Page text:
Happy Holidays to one and all.
A few weeks ago I suddenly wondered just how many of the 831 games Texas has won had I been witness to in one fashion or another, and how many of those victories had occurred in my period of interest with the Longhorns. So, I did most of the research that is related deeper in this post and then let it stir around in my mind until I came across the propitious moment.
Then something disconcerting happened a couple of days ago. The Austin American-Statesman rolled out a front page of sports feature about Texas eclipsing Notre Dame in total victories. Somewhat close to what I had in mind, but not quite. On top of that, the AA-S put the jinx in. Notre Dame won last night, whipping up on Hawaii, and now we're tied. I deduce they were actually afraid ND would win and tone down their slack time, no-big-news, front-of-the-sports-page filler. I would have put Slinging Sammy Baugh's funeral on that page anyway; better story and it actually was news. But that would have been more holiday work, so....
Let's jump down to something for which we can be thankful.
I started my time of viewing Texas Longhorn football right around 1960. Our local football coach, my neighbor for many years, would take a bunch of us down there in his beat-up old green station wagon; tickets were just a dollar in the Knot Hole section in the north end zone.
You couldn't have lived in the Austin area without knowing about the Longhorns, but the scale of just walking into Memorial Stadium the first time stunned my small town outlook. Reading the sports pages was one thing; watching on black-and-white TV another, but being there was altogether different. Simply put, I was hooked. Have been ever since. I still haven't figured how many games I've seen eyes-on in this period, although roughly it's about 20%. However, how many Texas won can be figured quite accurately.
So, I counted games by 10-year generations for this, from 00-09:
* Decade W-L-T
* 1960s 86-19-3
* 1970s 88-28-1
* 1980s 73-42-2
* 1990s 74-44-2
* 2000s 96-18-0
As soon as you lay eyes on this, you can see the flow of Longhorn fortunes. The glories of the '60s with two MNC's and several close misses, but those middle years from 65-67 added to the losses. The good years continue into the 70s, more victories, but the number of losses start increasing as DKR's career waned a bit.
Obviously, the 1980s and 1990s were far worse, at the rate of nearly one less win (and another loss) per year.
The late 90s even enjoyed the benefit of a couple of Mack Brown years in this calculation (18-8: 9-3, 9-5).
Here we are in the new century and it is obviously a golden era. Those of you who have gone to Texas since 2000 have experienced something that might not be repeated. Not only are 96 victories the most for a decade - any decade since 1893 - the good news is that there is a bowl game and next year still to go, with a total of 111 victories possible [edited from 114]. This is really where Mack Brown and staff should receive all our accolades, for this is an incredible achievement.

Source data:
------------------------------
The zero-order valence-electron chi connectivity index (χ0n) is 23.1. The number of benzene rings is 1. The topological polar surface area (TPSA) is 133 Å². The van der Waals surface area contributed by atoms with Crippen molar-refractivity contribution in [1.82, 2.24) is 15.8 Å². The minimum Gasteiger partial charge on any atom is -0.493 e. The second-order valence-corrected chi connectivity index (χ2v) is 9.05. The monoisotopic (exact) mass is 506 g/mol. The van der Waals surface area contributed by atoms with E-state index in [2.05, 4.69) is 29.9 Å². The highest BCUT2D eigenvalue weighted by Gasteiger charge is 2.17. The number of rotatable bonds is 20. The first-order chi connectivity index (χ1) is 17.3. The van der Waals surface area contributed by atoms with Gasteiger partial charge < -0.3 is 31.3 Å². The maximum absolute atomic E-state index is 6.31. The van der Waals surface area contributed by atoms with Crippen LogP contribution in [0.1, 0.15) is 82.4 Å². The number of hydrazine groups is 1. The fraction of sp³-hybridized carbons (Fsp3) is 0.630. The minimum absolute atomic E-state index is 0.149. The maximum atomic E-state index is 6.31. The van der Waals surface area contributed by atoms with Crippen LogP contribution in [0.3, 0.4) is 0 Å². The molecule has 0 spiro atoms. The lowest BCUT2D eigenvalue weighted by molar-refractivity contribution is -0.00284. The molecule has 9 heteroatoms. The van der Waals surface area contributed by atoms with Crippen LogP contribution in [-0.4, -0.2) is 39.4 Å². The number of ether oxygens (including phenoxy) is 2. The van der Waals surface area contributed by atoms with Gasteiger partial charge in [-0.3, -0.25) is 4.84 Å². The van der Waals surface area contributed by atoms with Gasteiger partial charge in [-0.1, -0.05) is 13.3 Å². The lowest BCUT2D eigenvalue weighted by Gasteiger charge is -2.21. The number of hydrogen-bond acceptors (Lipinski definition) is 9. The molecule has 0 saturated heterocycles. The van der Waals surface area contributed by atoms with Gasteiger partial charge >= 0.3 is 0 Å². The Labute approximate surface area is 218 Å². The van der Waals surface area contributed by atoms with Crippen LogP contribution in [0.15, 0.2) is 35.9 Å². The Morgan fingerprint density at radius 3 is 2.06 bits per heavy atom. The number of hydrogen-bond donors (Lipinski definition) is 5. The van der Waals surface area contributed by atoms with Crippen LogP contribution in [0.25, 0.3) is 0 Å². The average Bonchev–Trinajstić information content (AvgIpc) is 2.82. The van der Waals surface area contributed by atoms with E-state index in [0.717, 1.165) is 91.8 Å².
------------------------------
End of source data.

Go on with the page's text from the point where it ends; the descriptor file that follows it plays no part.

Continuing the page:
That's 10.67 wins per year and only 2 losses for the last 9 years..
Of course, more scheduled games and consistent bowl appearances (Texas is second only to Alabama in those) have bloated some of the numbers, but you still have to win the games. When 9-3 (2000) is the worst record in the decade, that says a hell of a lot. Darrell K. Royal perhaps could have equaled this in his 60s heyday with the additional game - the 19 losses are the key. Darrell won 75.6% in that '60s period while Brown is coasting along at 84.2%, so even that is conclusive.
Of Texas' 831 victories, 417 have been won from 1960 onward. In the period of 1893-1959 Texas garnered 414 wins, a little over 6 wins per year. Of course, it wasn't until 1901 that the Horns even played a 10-game schedule, gong 8-2-1 that season. We ought to change centuries more often.
Now, perhaps, it is more understandable why the University wants to sustain continuity of this coaching regime. This is unprecedented success. Texas just didn't get better and join the elite once again: they just muscled their way in and then found the process and the means, the coaches and players, to stay there in the clouds of Mt. Olympus.
I know we expect a hell of a lot from the Horns, and we have the word count to prove it. But, we are also so lucky to be a part of such an era, to share in so many great victories, to create a community where we can interact and get they whole wave of information and just let this luxury wash over us. The players come, the players go, but the constant remaining is Longhorn victory on the field of play.
This is a special age. If you follow sports at all, you understand how rare such occurrences are. So cherish this for what it is. Merry Christmas.
And tell the Big Orange Santa Hook 'Em Horns for being so good to us.